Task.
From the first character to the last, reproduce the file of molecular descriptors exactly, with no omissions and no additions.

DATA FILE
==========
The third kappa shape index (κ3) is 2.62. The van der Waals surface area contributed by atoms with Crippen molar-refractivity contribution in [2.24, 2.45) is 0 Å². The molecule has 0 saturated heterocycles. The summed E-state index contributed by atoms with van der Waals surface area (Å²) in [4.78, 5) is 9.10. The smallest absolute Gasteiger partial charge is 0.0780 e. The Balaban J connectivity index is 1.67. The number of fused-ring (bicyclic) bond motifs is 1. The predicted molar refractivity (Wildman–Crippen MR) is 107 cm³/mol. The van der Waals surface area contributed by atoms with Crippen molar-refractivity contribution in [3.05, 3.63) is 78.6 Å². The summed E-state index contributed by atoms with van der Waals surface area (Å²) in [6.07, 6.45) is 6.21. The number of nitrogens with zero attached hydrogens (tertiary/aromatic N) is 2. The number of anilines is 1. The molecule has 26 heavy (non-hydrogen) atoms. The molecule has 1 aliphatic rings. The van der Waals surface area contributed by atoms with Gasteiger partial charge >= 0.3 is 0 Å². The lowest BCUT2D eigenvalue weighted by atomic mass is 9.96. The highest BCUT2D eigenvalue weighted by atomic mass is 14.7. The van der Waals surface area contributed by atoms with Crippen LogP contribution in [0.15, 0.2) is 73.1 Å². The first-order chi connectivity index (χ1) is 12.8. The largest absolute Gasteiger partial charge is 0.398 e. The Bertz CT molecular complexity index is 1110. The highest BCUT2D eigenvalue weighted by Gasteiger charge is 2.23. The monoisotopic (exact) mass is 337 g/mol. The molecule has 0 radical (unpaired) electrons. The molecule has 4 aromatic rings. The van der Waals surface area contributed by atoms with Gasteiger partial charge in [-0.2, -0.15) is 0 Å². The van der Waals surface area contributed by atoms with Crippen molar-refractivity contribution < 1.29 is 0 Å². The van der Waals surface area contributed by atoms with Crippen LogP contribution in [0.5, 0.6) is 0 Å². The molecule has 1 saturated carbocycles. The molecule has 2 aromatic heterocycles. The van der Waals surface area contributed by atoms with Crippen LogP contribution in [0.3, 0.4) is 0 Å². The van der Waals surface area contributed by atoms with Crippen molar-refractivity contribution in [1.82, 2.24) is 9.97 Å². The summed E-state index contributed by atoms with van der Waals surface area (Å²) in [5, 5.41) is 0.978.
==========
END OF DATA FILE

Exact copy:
The third kappa shape index (κ3) is 2.62. The van der Waals surface area contributed by atoms with Crippen molar-refractivity contribution in [2.24, 2.45) is 0 Å². The molecule has 0 saturated heterocycles. The summed E-state index contributed by atoms with van der Waals surface area (Å²) in [4.78, 5) is 9.10. The smallest absolute Gasteiger partial charge is 0.0780 e. The Balaban J connectivity index is 1.67. The number of fused-ring (bicyclic) bond motifs is 1. The predicted molar refractivity (Wildman–Crippen MR) is 107 cm³/mol. The van der Waals surface area contributed by atoms with Crippen molar-refractivity contribution in [3.05, 3.63) is 78.6 Å². The summed E-state index contributed by atoms with van der Waals surface area (Å²) in [6.07, 6.45) is 6.21. The number of nitrogens with zero attached hydrogens (tertiary/aromatic N) is 2. The number of anilines is 1. The molecule has 26 heavy (non-hydrogen) atoms. The molecule has 1 aliphatic rings. The van der Waals surface area contributed by atoms with Gasteiger partial charge >= 0.3 is 0 Å². The lowest BCUT2D eigenvalue weighted by atomic mass is 9.96. The highest BCUT2D eigenvalue weighted by atomic mass is 14.7. The van der Waals surface area contributed by atoms with Crippen LogP contribution in [0.15, 0.2) is 73.1 Å². The first-order chi connectivity index (χ1) is 12.8. The largest absolute Gasteiger partial charge is 0.398 e. The Bertz CT molecular complexity index is 1110. The highest BCUT2D eigenvalue weighted by Gasteiger charge is 2.23. The monoisotopic (exact) mass is 337 g/mol. The molecule has 0 radical (unpaired) electrons. The molecule has 4 aromatic rings. The van der Waals surface area contributed by atoms with Gasteiger partial charge in [-0.2, -0.15) is 0 Å². The van der Waals surface area contributed by atoms with Crippen molar-refractivity contribution < 1.29 is 0 Å². The van der Waals surface area contributed by atoms with Crippen LogP contribution in [0.5, 0.6) is 0 Å². The molecule has 1 saturated carbocycles. The molecule has 2 aromatic heterocycles. The van der Waals surface area contributed by atoms with Crippen LogP contribution in [0.3, 0.4) is 0 Å². The van der Waals surface area contributed by atoms with Crippen molar-refractivity contribution in [1.82, 2.24) is 9.97 Å². The summed E-state index contributed by atoms with van der Waals surface area (Å²) in [5, 5.41) is 0.978.